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“I’m incredibly lucky. For now.”

Mike and Augie
By Michael Briddon

Boston, MA
United States

I go back and forth, hourly, between “this is all going to be ok” and “this isn’t real life.” I’m failing consistently in my fruitless effort to balance a full-time job and pay attention to my three young children. (My wife is fortunate enough to have a full-time job, too, which adds to our complicated daily equation.) I have asthma. I worry constantly about the family I have in my house and the family I’ve known for my 39 years. I worry a lot about my dad, who is in a nursing home and in poor health.

Still, I’m incredibly lucky.

Like most everyone I know, my mental health is on life support right now. Some days are good, some aren’t. I see so many things—empty shelves at grocery stores, kids with masks on their faces playing in the front yard, friends losing stable jobs—that would typically register as “oh my god” moments that are seemingly normal. They are getting more normal every day. On Day 1 (Day 1!) of our quarantine, I broke down in tears on a call with two colleagues. I kept saying I was fine, but I couldn’t stop crying. It lasted about two minutes, but it felt like two hours. It was a combination of hopelessness and uncertainty, I think.

Still, I’m incredibly lucky.

Work has been more stressful than ever because of this new situation. I’m so fortunate to work for a flexible, thoughtful organization like IHI. At the same time, I feel immense pressure to keep projects moving forward, to get useful information and education to our heroic customers in the health care workforce. I fear I’m not checking in with everyone on my team often enough. I worry about them, too, because I care deeply about their well-being and happiness. I wonder what our organization will look like in a year. Certainty and optimism have turned into questions and concerns.

Still, I’m incredibly lucky. 

My kids—ages 6, 4, and 1—are a constant source of joy and worry. They give me a hug when I need it and add immeasurable stress when they run around the kitchen table 36 times in a row while I’m on yet another call about how quickly we can publish this website of stories. I’m doing everything I can to keep things normal for my kids. I explain that we need to stay at home “to keep everyone safe right now” and show them (kid-friendly) videos of how viruses spread. I try to find their favorite foods when on very rare trips to the grocery store. I give them 10-minute bursts of attention to read them books, explain Kindergarten worksheets, and set up hopscotch boards on the sidewalk. I let them watch too much Disney+. I worry, first, that they’ll get sick and, second, that they are being scarred for life.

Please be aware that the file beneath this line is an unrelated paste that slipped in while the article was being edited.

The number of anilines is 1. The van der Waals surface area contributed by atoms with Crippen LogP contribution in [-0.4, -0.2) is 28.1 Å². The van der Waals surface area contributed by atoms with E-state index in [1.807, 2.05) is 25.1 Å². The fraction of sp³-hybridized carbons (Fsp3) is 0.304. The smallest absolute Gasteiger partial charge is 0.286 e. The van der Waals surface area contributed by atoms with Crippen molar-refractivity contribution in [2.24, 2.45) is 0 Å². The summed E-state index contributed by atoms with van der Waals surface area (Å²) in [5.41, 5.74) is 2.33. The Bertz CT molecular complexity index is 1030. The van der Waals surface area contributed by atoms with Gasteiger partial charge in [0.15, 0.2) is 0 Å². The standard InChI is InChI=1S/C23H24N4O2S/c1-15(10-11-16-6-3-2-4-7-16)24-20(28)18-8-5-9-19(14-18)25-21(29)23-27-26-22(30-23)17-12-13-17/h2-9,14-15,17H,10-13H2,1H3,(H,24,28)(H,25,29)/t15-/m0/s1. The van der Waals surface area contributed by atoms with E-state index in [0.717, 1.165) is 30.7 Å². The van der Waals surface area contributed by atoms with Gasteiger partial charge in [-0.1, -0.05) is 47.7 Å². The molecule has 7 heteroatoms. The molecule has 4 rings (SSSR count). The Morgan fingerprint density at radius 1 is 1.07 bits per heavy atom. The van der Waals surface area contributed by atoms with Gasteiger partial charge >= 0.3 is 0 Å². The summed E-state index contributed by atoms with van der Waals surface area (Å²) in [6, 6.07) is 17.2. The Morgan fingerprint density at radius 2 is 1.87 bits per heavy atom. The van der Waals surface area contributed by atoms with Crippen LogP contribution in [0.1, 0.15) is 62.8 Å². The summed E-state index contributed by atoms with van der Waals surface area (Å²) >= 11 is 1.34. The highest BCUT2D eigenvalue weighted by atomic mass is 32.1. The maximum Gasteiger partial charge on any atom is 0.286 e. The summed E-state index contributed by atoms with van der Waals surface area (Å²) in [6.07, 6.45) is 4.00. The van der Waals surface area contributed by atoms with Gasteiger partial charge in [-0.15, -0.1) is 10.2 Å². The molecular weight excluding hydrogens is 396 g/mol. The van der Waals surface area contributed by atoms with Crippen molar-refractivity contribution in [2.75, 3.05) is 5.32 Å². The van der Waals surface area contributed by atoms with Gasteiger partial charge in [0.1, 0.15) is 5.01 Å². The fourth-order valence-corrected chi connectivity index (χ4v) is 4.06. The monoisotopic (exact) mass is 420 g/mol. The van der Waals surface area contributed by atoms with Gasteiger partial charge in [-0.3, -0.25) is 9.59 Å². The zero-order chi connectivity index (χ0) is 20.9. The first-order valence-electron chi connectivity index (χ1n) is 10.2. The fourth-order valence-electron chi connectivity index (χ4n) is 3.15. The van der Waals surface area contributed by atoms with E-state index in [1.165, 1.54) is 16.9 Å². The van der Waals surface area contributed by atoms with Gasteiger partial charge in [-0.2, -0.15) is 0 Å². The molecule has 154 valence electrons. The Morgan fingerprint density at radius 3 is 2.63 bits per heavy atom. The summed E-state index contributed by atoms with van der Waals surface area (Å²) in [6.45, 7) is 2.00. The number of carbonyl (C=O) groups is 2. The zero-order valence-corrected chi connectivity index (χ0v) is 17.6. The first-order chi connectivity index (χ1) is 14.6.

Still, I’m incredibly lucky.

My mom and my sister live together and are fortunate to have each other. I check in on them daily, asking how everyone is feeling. I relay highlights from the copious amounts of news I’ve consumed and try not to overwhelm their optimism with my cynicism. I also stay in touch with my wife’s family, including my sister-in-law who is a nurse at a local hospital. She’s pregnant and I’m scared for her. I don’t have a great relationship with my dad and rarely talk to him. I fear I’ll never see him again. In fact, in the back of my mind, I think I’ve settled on the reality that this outcome is likely.

Still, I’m incredibly lucky.

I had a cold last week. It was mostly a runny nose and a productive cough, but I was still worried. I took my temperature at least twice a day for several days. No fever. I kept smelling stuff, too, to make sure I still could. I’m feeling better now and have chalked it up to a run-of-the-mill cold. But I have asthma and I’m reading a lot about “underlying conditions” and “bad outcomes.” I also hear stories about healthy, fit people (like me) that lose their lives to COVID-19. It makes me wonder if I’ll make it through all of this.

Still, I’m incredibly lucky. For now.

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